A Cure for the Incorrigible
My mother and father created a scandal in Highland Park, Illinois when they married. My father was Jewish. My mother was a Protestant, from a denomination with German roots.
My Grandfather Solomon did not want his son Jack marrying a shiksa (Yiddish for a non-Jewish woman who had lodged her charm into the heart of a Jewish man).
Their meeting and marrying happened quickly. They met in February and were married by the end of June. Their meeting was, like so many introductions, developed by chance. My father, in the army, recently home from Tokyo was a broadcaster; my mother a journalist for the Indianapolis Star. The local USO was sponsoring a dance and needed a man and a woman to make a radio commercial announcing the occasion. The woman who was supposed to be the female voice was ill. So, my mother took her place in front of the microphone, my father next to her.
The next day my father brought a bouquet of roses to mom at her newspaper desk. He asked her out. She said “no.” As she said “no” her editor walked by and said, “Any man that brings a dozen roses deserves at least one date.”
After the first date, they were apart only one day between February and their wedding day. My father was serving the end of his army obligation at a Camp thirty minutes away and responsibilities kept him away one evening out of some 120 evenings.
My father proposed in March; they had only known each other for six weeks at most. My mother hesitated. Her mother wasn’t well. She didn’t want to leave her parents without proper care. For years, my mother had been a caretaker for her mother as my grandfather was a pharmaceutical salesman traveling far beyond the boundaries of Indianapolis.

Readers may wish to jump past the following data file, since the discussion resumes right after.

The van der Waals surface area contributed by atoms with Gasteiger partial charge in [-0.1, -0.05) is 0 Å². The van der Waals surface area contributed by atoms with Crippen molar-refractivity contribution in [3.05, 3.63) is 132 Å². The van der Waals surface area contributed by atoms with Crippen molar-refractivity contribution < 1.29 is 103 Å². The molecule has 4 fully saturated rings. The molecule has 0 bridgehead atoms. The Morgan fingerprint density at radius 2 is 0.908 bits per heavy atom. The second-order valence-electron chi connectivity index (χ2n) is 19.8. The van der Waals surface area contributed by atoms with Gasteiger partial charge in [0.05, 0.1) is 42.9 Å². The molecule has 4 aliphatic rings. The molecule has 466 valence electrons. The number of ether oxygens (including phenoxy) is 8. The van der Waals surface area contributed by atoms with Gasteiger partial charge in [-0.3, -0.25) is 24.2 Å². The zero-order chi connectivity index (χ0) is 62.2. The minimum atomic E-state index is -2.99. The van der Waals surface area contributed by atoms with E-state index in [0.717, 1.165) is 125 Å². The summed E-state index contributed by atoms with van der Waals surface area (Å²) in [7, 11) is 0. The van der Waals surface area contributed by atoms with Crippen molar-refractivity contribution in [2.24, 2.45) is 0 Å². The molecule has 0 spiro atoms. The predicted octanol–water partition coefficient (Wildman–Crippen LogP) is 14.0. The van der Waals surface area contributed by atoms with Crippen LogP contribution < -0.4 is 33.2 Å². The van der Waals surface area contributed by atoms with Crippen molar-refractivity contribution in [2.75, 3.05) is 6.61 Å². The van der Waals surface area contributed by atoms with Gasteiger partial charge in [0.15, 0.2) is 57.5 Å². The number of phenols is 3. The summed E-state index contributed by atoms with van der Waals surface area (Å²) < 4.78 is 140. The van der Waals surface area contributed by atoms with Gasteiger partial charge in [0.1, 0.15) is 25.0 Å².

I’m unclear about my grandmother’s illness. As I knew her, she was friendly and child-like. She read magazines about the lives of movie stars. She loved the Lawrence Welk Show. When I visited her house she would offer me a glass of Coca-Cola with one ice cube.
At some point, I don’t recall exactly when, but I was an adult, I learned that my grandmother received a lobotomy (what is the correct verb, endured?) long before my mother graduated from high school. A lobotomy is a surgical operation. The doctor cuts into the prefrontal lobe of the brain. Once upon a time the procedure was used to treat mental illness.
I don’t know specifically why she received a lobotomy. It couldn’t have been her idea, could it? Did she suffer from mental illness? Back in those days, did she experience what was called a nervous breakdown? Sometime in someway someone told me that she had become incorrigible and the cure decided upon was the ice pick through the prefrontal lobe of the brain.
My mother was an only child but she had a best friend who wasn’t only like a sister but bonded with my mother as if they really were sisters. They lived next door. They shared a dog. They used lanterns to send secret messages to one another through their bedroom windows. They ran down the sidewalks of the neighborhood, together, every day they could.
I’ll call her Elizabeth. My mom knew a secret about Elizabeth’s family. Elizabeth was adopted. When my mother got mad at Elizabeth my mother would say, “You know you are adopted, don’t you?”
Elizabeth would respond immediately, “Well, your mother had a lobotomy.”
My mother told my father she couldn’t marry Jack (just as she had initially said “no” to the first date). She couldn’t leave her mother.
My grandfather who I remember as a distant man who rarely talked to any of his grandchildren told my mother she absolutely must marry my father.
“You can’t give away your life on account of your mother and me.” I imagine this as the most valiant act of his life.
My father had his own battles. His father, Solomon, refused to attend the wedding. As much as my maternal grandfather was an advocate for the marriage, my paternal grandfather was against the union. No, this isn’t going to happen.